Friday, October 15, 2010

The global economy's kyūsho is in Denmark, Maine

The Japanese word kyūsho means vital point, or tender spot - the place where one applies the legendary "death touch" in kung-fu movies.

If you've been reading the news lately, you might be aware that a growing scandal over fraudulent foreclosures is consuming the entire global credit market in uncertainty. I was listening to a report on all this on NPR's "Marketplace" last night, and it occurred to me that, somewhere, there was a family that had been foreclosed on erroneously, fought the bank, and set into motion the events that are bringing credit markets to their knees once again.

In other words, somewhere out there was a single house that was powerful enough to shake the global credit markets to their very core. A kyūsho for the global economy.

And this morning, I found it, via the New York Times. Funnily enough, the house happens to be in the rural municipality of Denmark, Maine, just a few miles from where I grew up.

The Times reports:
Nicolle Bradbury bought this house seven years ago for $75,000, a major step up from the trailer she had been living in with her family. But she lost her job and the $474 monthly mortgage payment became difficult, then impossible.

It should have been a routine foreclosure, with Mrs. Bradbury joining the anonymous millions quietly dispossessed since the recession began. But she was savvy enough to contact a nonprofit group, Pine Tree Legal Assistance, where for once in her 38 years, she caught a break.
The story goes on to tell of how attorney Thomas Cox found and deposed the bank employee who had signed the foreclosure order. During that deposition, this employee "casually acknowledged that he had prepared 400 foreclosures a day for GMAC [the lender] and that contrary to his sworn statements, they had not been reviewed by him or anyone else."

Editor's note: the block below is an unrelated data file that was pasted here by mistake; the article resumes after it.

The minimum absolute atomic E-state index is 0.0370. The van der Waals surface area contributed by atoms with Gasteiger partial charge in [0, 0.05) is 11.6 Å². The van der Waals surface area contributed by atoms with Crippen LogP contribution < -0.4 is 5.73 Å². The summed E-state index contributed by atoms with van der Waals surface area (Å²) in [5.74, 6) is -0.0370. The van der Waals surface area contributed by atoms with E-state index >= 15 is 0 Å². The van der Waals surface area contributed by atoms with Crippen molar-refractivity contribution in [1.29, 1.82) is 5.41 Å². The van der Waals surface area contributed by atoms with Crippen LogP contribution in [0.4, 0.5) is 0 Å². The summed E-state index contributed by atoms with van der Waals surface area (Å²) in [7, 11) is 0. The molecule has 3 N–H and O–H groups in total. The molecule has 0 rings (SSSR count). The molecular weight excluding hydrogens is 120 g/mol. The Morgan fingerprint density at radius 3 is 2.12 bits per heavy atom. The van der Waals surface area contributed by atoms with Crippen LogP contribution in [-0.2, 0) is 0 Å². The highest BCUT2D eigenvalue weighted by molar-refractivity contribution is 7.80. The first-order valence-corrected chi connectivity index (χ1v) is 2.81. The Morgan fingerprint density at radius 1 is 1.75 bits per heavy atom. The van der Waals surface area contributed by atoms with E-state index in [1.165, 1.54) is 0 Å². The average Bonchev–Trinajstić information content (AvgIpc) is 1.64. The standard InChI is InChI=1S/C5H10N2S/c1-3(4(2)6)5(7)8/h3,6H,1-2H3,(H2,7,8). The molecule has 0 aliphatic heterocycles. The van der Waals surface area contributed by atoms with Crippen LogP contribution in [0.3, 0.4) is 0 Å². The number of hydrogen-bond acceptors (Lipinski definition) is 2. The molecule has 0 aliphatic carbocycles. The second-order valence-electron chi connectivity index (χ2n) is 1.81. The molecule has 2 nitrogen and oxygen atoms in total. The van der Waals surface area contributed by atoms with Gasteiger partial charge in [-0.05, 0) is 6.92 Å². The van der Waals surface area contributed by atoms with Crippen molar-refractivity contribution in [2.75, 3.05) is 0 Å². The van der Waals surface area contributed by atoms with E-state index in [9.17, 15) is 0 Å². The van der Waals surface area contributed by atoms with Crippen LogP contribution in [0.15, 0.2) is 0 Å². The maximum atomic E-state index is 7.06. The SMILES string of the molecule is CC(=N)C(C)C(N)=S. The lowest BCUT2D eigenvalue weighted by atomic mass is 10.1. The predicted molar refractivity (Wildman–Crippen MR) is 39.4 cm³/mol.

The rest is more or less history. "Robo-signers" who approved hundreds of foreclosures a day without even looking at them were exposed nationwide, and foreclosures have now been frozen in 23 states.

This tiny $75,000 house in rural Maine is a lot like Bruce Lee's one-inch punch: we see the mighty banks knocked down, but it's damned hard to see how it happened. Mr. Cox and Ms. Bradbury are like Bruce Lee on the right, and the GLOBAL FINANCIAL SYSTEM is the sad sack on the left:

The entire story is extremely worth reading for anyone who wants to relish some schadenfreude at the expense of bankers and their lawyers, and as a case study for the lack of humanity in the financial system. Reporter David Streitfeld also tells us that Mr. Cox, the lawyer, had previously worked at a bank to call in loans on small businesses, often taking business owners' homes as collateral when they couldn't pay. The job ruined his mental health and his marriage, and he's since volunteered to work on behalf of borrowers "to make amends." I hope that this story redeems his conscience - it certainly ought to.

Ms. Bradbury's case deserves to make her a hero of modern times. It's already set a precedent that's letting thousands of families stay in their homes at the expense of negligent banks. And maybe someday, her humble house in the woods of Denmark will be memorialized as the place that finally foisted honesty on the banking system.

P.S. Pine Tree Legal Assistance, the group that Mr. Cox is volunteering for, is a nonprofit law firm. A judge ruled that GMAC would pay the legal expenses for Mr. Cox's work, but Pine Tree serves a good many clients who can't afford to pay, and here's how you can help them.

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